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Stick in the past: Exhibit looks back to Brooklyn’s forgotten hockey team

The Brooklyn Paper
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It’s an ice exhibit.

The puck may be about to drop on the New York Islanders’ inaugural season in Brooklyn, but a new exhibit is looking backwards to Brooklyn’s first professional hockey team — the Brooklyn Americans. The show, open now at the Brooklyn Historical Society, tells the story of the “Amerks,” who last took the ice in 1942. The exhibit’s organizer says that it makes a perfect pre-show for the borough’s new hockey team.

“With the Islanders coming to the Barclays Center, it is the right time to tell a story most people have never heard before,” said Marcia Ely. “And this is a great family-friendly exhibit to experience before catching an Islanders game.”

“Brooklyn Americans: Hockey’s Forgotten Promise” features the team’s star-spangled jerseys and equipment, along with rare photos, pamphlets, game programs, and newspaper articles about the team, drawn from the Hockey Hall of Fame and private collectors. And visitors can watch actual game footage from old movie reels, part of a clever display built to look like vintage rink boards. The display is built to evoke the era when the team played, said Ely.

“This is a nostalgic story of a different time,” she said. “The American story is woven in and out of this team’s history. People who still bemoan the Dodgers leaving Brooklyn will love this exhibit.”

Placards in the show explain how a notorious Prohibition-era gangster, Bill Dwyer, bought a bankrupt Canadian hockey team in 1923 and shuttled them to New York like so much bootlegged hooch. Renamed the “New York Americans,” the team donned red, white and blue sweaters and played at Madison Square Garden. They proved so successful at the box office that the Garden’s owner started his own franchise a year later: the New York Rangers, who quickly overshadowed the Americans.

The exhibit also discusses “Dutton’s Curse” agains the Rangers. Player-coach Mervyn “Red” Dutton renamed the team the “Brooklyn Americans” in 1941, with plans to build a new arena in Fort Greene. But the National Hockey League suspended the team after the 1941–42 season because of World War II, and the team never re-formed, in part because of opposition from the Rangers.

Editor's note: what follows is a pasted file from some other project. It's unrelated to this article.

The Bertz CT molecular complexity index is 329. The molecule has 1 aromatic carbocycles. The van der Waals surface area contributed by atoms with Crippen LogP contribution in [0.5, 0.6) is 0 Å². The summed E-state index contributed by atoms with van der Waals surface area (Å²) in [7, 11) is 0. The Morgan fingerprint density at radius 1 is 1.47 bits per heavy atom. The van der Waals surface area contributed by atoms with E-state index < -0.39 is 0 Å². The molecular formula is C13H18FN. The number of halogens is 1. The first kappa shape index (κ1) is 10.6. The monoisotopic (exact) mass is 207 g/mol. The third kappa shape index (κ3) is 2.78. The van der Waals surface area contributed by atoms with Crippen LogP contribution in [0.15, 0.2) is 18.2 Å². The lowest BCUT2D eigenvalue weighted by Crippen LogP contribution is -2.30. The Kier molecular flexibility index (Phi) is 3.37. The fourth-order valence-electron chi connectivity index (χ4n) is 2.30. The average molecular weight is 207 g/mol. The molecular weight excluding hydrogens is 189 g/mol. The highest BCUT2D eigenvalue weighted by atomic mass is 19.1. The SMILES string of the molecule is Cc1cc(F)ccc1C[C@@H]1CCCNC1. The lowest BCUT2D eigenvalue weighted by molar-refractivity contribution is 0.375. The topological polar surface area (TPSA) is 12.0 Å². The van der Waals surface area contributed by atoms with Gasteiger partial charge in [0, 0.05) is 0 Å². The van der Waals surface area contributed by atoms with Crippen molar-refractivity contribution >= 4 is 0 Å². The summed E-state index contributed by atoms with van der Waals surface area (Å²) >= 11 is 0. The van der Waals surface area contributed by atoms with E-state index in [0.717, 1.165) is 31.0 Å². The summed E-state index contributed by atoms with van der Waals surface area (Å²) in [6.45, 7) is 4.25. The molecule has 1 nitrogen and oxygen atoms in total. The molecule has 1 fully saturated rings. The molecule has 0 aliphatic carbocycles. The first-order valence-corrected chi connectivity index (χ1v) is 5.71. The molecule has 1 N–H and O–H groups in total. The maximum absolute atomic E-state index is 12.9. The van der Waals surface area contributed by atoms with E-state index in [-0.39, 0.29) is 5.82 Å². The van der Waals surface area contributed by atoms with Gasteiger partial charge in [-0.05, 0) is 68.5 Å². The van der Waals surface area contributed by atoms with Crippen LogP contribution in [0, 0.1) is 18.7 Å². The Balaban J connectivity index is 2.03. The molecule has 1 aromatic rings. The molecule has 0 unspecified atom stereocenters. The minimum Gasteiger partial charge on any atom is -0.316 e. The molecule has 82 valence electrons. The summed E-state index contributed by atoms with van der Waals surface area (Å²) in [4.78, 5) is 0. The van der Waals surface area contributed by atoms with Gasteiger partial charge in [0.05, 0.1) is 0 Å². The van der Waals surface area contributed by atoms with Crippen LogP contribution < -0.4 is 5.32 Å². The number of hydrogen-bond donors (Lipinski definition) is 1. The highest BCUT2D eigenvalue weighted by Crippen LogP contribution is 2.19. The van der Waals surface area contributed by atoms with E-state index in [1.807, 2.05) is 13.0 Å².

Ely described the League meeting that decided the team’s fate: “[Dutton] was ready to reinstate the team, but when he saw it wasn’t going that way, he slammed down his stuff and stormed out of the room,” Ely said. “The apocryphal part of the story is that he said the Rangers, who had won the Cup in 1940, would never win another Stanley Cup in his lifetime.”

The curse worked: Dutton passed away in 1987. The Rangers did not win another Stanley Cup until 1994.

“Brooklyn Americans: Hockey’s Forgotten Promise” at the Brooklyn Historical Society [128 Pierrepont St. at Clinton Street in Brooklyn Heights, (718) 222–4111, www.brooklynhistory.org]. On display Wed–Sun, noon–5 pm until March 27, 2016. $10 suggested donation.

Reach reporter Eric Faynberg at (718) 260–2508 or by e-mail at efaynberg@cnglocal.com. Follow him on Twitter @ericfaynberg.
Updated 12:06 am, September 30, 2015
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Reasonable discourse

Lloyd Davis from Toronto, Canada says:
Just a minor correction: Dwyer bought an NHL expansion franchise in 1925 (not 1923), and then purchased the players of the Hamilton (Ontario) Tigers.

The Tigers had finished the 1924/25 NHL schedule in first place, but the players went on strike. They had already played a regular-season schedule that was 25% longer than the year before (30 games compared with 24), and as were told they would receive no bonuses for playing in playoff games. So they walked out.

Neither side would budge, and the league awarded the championship to the team that had won a semifinal playoff between the #2 and #3 teams, the Montreal Canadiens.

A few months later, the NHL added the New York Americans and Pittsburgh Pirates (yes, same name as the baseball team). Pittsburgh already had its own players — it had previously been a champion amateur club. The Americans needed players, and when the Hamilton team folded, Dwyer bought its players.
Sept. 24, 2015, 2:03 pm

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